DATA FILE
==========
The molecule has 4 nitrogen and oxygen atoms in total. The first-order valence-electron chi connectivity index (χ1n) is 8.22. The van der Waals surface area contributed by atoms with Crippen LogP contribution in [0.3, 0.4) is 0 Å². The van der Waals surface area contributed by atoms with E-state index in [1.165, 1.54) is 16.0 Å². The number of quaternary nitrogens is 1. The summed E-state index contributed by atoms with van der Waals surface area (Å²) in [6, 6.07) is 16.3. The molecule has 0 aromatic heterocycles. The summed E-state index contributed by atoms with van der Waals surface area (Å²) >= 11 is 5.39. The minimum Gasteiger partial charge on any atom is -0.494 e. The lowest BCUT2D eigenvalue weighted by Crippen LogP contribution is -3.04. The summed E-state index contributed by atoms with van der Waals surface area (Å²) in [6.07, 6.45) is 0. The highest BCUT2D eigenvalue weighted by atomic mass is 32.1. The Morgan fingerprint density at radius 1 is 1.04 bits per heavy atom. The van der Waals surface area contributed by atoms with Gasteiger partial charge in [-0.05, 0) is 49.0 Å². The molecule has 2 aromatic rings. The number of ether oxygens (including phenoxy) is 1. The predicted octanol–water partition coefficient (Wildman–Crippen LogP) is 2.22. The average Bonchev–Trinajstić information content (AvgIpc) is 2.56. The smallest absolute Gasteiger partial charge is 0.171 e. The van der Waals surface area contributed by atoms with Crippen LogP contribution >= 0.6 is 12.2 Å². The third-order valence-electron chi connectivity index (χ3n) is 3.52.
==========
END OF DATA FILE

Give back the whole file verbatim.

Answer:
The molecule has 4 nitrogen and oxygen atoms in total. The first-order valence-electron chi connectivity index (χ1n) is 8.22. The van der Waals surface area contributed by atoms with Crippen LogP contribution in [0.3, 0.4) is 0 Å². The van der Waals surface area contributed by atoms with E-state index in [1.165, 1.54) is 16.0 Å². The number of quaternary nitrogens is 1. The summed E-state index contributed by atoms with van der Waals surface area (Å²) in [6, 6.07) is 16.3. The molecule has 0 aromatic heterocycles. The summed E-state index contributed by atoms with van der Waals surface area (Å²) >= 11 is 5.39. The minimum Gasteiger partial charge on any atom is -0.494 e. The lowest BCUT2D eigenvalue weighted by Crippen LogP contribution is -3.04. The summed E-state index contributed by atoms with van der Waals surface area (Å²) in [6.07, 6.45) is 0. The highest BCUT2D eigenvalue weighted by atomic mass is 32.1. The Morgan fingerprint density at radius 1 is 1.04 bits per heavy atom. The van der Waals surface area contributed by atoms with Gasteiger partial charge in [-0.05, 0) is 49.0 Å². The molecule has 2 aromatic rings. The number of ether oxygens (including phenoxy) is 1. The predicted octanol–water partition coefficient (Wildman–Crippen LogP) is 2.22. The average Bonchev–Trinajstić information content (AvgIpc) is 2.56. The smallest absolute Gasteiger partial charge is 0.171 e. The van der Waals surface area contributed by atoms with Crippen LogP contribution >= 0.6 is 12.2 Å². The third-order valence-electron chi connectivity index (χ3n) is 3.52.